(PC) Roberson v. Farmbrough et al

Filing 49

ORDER DENYING Plaintiff's 48 Motion to Appoint Counsel without Prejudice signed by Magistrate Judge Stanley A. Boone on 11/21/2022. (Flores, E)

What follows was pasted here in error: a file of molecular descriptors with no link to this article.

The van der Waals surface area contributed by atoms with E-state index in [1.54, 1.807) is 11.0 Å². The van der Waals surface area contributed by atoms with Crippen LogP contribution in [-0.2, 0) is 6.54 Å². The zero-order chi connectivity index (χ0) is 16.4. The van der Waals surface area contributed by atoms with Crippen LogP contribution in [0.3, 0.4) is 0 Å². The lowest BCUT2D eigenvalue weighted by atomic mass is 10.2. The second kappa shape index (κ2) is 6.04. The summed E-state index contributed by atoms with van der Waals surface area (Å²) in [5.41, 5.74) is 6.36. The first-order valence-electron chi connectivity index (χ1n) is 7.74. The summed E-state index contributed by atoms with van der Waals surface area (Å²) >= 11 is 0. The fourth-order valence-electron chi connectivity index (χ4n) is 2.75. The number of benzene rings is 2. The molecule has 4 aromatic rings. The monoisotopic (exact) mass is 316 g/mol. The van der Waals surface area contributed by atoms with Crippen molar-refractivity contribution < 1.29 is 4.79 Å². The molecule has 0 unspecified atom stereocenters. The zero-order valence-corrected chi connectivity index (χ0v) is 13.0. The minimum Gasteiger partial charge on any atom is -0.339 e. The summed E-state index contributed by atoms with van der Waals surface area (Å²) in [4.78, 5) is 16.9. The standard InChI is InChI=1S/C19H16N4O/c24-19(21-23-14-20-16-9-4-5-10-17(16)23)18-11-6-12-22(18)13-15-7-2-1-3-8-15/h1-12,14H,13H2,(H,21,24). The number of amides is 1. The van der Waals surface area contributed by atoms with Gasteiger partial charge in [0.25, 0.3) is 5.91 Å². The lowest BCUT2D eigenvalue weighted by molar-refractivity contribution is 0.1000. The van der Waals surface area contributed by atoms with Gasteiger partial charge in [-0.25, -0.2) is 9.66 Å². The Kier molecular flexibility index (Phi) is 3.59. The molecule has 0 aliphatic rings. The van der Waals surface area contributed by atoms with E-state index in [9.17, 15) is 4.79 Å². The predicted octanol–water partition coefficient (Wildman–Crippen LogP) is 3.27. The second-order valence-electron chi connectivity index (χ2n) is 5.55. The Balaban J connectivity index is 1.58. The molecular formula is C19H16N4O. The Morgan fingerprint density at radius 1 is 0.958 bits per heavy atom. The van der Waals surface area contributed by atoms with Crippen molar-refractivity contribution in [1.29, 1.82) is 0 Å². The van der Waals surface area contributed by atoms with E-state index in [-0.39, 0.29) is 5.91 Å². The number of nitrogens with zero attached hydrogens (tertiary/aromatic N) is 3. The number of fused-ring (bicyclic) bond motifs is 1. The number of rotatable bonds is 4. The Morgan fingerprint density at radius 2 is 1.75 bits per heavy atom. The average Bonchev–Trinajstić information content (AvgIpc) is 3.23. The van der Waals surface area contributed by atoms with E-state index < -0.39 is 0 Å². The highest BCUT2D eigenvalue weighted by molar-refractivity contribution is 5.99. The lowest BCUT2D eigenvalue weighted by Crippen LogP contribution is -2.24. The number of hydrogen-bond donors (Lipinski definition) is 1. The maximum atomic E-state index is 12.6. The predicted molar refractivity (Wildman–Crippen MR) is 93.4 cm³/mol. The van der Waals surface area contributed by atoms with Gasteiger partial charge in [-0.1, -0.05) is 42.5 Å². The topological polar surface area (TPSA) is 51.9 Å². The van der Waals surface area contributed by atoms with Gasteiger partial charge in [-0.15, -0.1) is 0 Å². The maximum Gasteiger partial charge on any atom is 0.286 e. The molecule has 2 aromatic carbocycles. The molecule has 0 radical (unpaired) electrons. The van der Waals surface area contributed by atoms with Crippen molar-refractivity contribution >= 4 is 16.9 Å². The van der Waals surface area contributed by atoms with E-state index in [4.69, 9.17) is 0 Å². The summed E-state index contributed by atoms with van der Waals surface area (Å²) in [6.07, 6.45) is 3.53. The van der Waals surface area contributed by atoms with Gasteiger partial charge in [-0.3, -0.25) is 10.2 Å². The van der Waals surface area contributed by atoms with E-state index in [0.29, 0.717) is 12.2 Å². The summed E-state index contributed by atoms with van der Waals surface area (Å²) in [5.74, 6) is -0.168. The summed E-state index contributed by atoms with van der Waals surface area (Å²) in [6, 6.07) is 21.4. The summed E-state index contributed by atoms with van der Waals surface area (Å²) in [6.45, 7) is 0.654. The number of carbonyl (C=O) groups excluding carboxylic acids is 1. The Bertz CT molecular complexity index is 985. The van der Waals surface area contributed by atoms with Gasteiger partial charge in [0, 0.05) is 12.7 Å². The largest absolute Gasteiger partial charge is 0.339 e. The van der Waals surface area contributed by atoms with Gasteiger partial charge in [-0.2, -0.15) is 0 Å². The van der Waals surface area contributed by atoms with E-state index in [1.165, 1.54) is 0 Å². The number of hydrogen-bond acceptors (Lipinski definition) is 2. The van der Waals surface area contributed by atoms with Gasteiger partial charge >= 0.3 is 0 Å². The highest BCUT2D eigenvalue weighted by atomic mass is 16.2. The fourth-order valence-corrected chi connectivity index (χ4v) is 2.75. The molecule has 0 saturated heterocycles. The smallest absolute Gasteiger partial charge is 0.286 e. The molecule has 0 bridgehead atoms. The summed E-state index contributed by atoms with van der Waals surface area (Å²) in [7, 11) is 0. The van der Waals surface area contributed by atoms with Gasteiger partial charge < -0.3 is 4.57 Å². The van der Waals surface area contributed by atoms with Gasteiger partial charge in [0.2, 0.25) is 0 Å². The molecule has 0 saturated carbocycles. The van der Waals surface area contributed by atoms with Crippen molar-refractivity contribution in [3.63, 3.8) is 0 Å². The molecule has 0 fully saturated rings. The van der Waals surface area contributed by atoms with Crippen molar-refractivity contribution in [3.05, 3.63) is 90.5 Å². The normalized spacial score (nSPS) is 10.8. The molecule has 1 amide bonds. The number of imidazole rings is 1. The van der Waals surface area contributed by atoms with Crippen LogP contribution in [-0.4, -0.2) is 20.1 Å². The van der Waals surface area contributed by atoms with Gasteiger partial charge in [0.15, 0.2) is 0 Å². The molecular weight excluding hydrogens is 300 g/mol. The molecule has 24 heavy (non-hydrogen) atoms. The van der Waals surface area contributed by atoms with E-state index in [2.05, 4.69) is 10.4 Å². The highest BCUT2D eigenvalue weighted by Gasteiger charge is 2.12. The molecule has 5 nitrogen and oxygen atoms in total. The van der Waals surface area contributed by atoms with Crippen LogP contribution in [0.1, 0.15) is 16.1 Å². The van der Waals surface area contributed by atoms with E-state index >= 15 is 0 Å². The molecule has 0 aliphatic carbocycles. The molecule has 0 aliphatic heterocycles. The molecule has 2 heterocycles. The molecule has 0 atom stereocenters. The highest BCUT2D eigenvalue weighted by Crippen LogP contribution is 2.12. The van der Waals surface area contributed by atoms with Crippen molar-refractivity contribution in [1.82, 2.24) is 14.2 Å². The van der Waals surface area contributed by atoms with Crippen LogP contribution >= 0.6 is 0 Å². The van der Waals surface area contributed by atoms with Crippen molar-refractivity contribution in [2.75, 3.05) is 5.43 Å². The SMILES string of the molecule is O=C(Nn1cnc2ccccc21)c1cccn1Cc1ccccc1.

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1 2 3 4 5 6 7 UNITED STATES DISTRICT COURT 8 EASTERN DISTRICT OF CALIFORNIA 9 10 MORRIS ROBINSON, 11 Plaintiff, 12 Case No. 1:21-cv-00990-ADA-SAB (PC) ORDER DENYING PLAINTIFF’S MOTION FOR APPOINTMENT OF COUNSEL, WITHOUT PREJUDICE v. 13 J. FARMBROUGH, et al., 14 Defendants. (ECF No. 48) 15 16 Plaintiff Morris Robinson, is proceeding pro se and in forma pauperis in this civil rights 17 action filed pursuant to 42 U.S.C. § 1983. 18 Currently before the Court is Plaintiff’s motion for appointment of counsel, filed 19 November 18, 2022. Plaintiff seeks counsel because: (1) he is indigent and cannot afford a 20 lawyer; (2) his case is complex; (3) expert testimony will be required; (4) discovery will be 21 required; (5) his imprisonment limits his ability to investigate and locate witnesses; and (6) he 22 has demanded a jury trial. 23 There is no constitutional right to appointed counsel in this action, Rand v. Rowland, 113 24 F.3d 1520, 1525 (9th Cir. 1997), and the Court cannot require any attorney to represent plaintiff 25 pursuant to 28 U.S.C. § 1915(e)(1). Mallard v. United States District Court for the Southern 26 District of Iowa, 490 U.S. 296, 298 (1989). However, in certain exceptional circumstances the 27 Court may request the voluntary assistance of counsel pursuant to section 1915(e)(1). Rand, 113 28 F.3d at 1525. 1 Without a reasonable method of securing and compensating counsel, the Court will seek 1 2 volunteer counsel only in the most serious and exceptional cases. In determining whether 3 “exceptional circumstances exist, the district court must evaluate both the likelihood of success 4 on the merits [and] the ability of the [plaintiff] to articulate his claims pro se in light of the 5 complexity of the legal issues involved.” Id. (internal quotation marks and citations omitted). In the present case, the Court does not find the required exceptional circumstances. Even 6 7 if it assumed that Plaintiff is not well versed in the law and that he has made serious allegations 8 which, if proved, would entitle him to relief, his case is not exceptional. The Court is faced with 9 similar cases almost daily. While the Court recognizes that Plaintiff is at a disadvantage due to 10 his pro se status and his incarceration, the test is not whether Plaintiff would benefit from the 11 appointment of counsel. See Wilborn v. Escalderon, 789 F.2d 1328, 1331 (9th Cir. 1986) (“Most 12 actions require development of further facts during litigation and a pro se litigant will seldom be 13 in a position to investigate easily the facts necessary to support the case.”) The test is whether 14 exception circumstances exist and here, they do not. At this stage of the litigation, the Court 15 cannot find Plaintiff is likely to succeed on the merits. In addition, circumstances common to 16 most prisoners, such as lack of legal education and limited law library access, do not establish 17 exceptional circumstances that would warrant a request for voluntary assistance of counsel. 18 Accordingly, Plaintiff’s motion for the appointment of counsel is denied, without prejudice. 19 20 IT IS SO ORDERED. 21 Dated: November 21, 2022 UNITED STATES MAGISTRATE JUDGE 22 23 24 25 26 27 28 2

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